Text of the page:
“I feel like my entire life has been a protest,” Davis says. “My production company is my protest. Me not wearing a wig at the Oscars in 2012 was my protest. It is a part of my voice, just like introducing myself to you and saying, ‘Hello, my name is Viola Davis.'”
Davis highlighted the lack of opportunities for young Black women in Hollywood.
“There’s not enough opportunities out there to bring that unknown, faceless Black actress to the ranks of the known. To pop her!” she says, naming actresses like Emma Stone, Reese Witherspoon, Kristen Stewart, who she says are all “fabulous white actresses,” who’ve had “a wonderful role for each stage of their lives, that brought them to the stage they are now. We can’t say that for many actors of color.”
Black women, Davis says, also have to deal with more fraught issues when it comes to harassment and pay.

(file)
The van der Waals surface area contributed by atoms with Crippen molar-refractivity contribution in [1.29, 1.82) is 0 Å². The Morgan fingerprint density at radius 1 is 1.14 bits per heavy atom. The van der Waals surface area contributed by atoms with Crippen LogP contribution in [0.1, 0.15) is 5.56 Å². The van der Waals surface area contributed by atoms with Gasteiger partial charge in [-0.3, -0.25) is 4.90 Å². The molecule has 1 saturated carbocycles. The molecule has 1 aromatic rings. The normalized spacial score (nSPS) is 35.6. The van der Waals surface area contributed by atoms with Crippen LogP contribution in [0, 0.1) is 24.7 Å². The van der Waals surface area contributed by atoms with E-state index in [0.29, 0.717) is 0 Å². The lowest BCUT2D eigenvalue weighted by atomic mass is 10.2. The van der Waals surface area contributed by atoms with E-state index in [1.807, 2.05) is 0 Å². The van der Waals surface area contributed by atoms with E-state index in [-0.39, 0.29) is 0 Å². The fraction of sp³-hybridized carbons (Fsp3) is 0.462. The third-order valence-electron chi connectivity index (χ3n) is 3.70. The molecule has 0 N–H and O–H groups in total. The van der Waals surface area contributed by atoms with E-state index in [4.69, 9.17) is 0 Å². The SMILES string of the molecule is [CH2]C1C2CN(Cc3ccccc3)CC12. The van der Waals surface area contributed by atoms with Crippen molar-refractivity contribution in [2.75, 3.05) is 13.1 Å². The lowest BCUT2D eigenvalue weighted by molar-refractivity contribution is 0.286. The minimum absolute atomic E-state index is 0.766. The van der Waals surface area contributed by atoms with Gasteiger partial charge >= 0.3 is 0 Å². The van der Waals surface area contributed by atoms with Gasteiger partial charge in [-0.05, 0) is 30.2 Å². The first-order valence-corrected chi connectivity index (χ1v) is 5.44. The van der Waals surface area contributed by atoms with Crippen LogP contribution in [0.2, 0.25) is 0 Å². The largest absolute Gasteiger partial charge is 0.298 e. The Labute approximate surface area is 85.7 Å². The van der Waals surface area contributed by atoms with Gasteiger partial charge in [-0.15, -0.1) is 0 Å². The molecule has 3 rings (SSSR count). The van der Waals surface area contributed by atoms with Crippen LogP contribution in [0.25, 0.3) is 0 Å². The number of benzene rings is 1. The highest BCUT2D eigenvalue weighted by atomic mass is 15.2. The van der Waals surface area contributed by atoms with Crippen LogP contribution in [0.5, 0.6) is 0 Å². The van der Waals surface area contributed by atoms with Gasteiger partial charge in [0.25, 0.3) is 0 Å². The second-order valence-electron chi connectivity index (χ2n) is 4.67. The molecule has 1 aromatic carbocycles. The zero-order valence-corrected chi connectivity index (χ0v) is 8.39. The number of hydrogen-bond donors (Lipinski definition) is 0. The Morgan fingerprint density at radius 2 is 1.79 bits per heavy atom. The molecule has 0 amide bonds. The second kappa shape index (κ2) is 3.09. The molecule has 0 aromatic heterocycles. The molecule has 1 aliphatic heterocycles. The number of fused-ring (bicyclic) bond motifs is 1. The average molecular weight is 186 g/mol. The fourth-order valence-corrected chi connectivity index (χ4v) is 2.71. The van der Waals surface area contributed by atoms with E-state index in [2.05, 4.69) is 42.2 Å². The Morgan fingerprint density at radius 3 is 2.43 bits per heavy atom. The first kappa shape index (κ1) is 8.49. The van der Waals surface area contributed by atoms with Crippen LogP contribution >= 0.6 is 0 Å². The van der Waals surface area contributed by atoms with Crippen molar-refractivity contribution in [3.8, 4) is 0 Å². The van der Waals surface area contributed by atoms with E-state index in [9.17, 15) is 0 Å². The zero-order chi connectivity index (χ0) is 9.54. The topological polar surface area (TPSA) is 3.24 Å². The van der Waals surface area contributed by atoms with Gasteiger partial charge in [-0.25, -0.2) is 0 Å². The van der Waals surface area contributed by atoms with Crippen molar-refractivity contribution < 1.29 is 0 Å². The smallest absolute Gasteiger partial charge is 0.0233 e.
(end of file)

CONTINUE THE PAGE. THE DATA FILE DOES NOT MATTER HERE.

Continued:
“We know as women, when you speak up, you’re labelled a bitch—immediately. Unruly—immediately. Just as a woman. As a woman of color, there is very, very, very little you have to do. All you have to do is maybe roll your eyes, and that’s it,” she explained.
As for her Oscar-winning role as Aibileen in The Help, Davis admits, “I was that journeyman actor, trying to get in.”
Now, in 2020, Davis looks back at the film critically.
“Not a lot of narratives are also invested in our humanity,” she says. “They’re invested in the idea of what it means to be Black, but…it’s catering to the white audience. The white audience at the most can sit and get an academic lesson into how we are. Then they leave the movie theatre and they talk about what it meant. They’re not moved by who we were.”
“There’s no one who’s not entertained by The Help.” But there’s a part of me that feels like I betrayed myself, and my people, because I was in a movie that wasn’t ready to [tell the whole truth],” explaining that the film, like many others in Hollywood, was “created in the filter and the cesspool of systemic racism.”
You can read the full interview on VanityFair.com.[mailerlite_form form_id=3]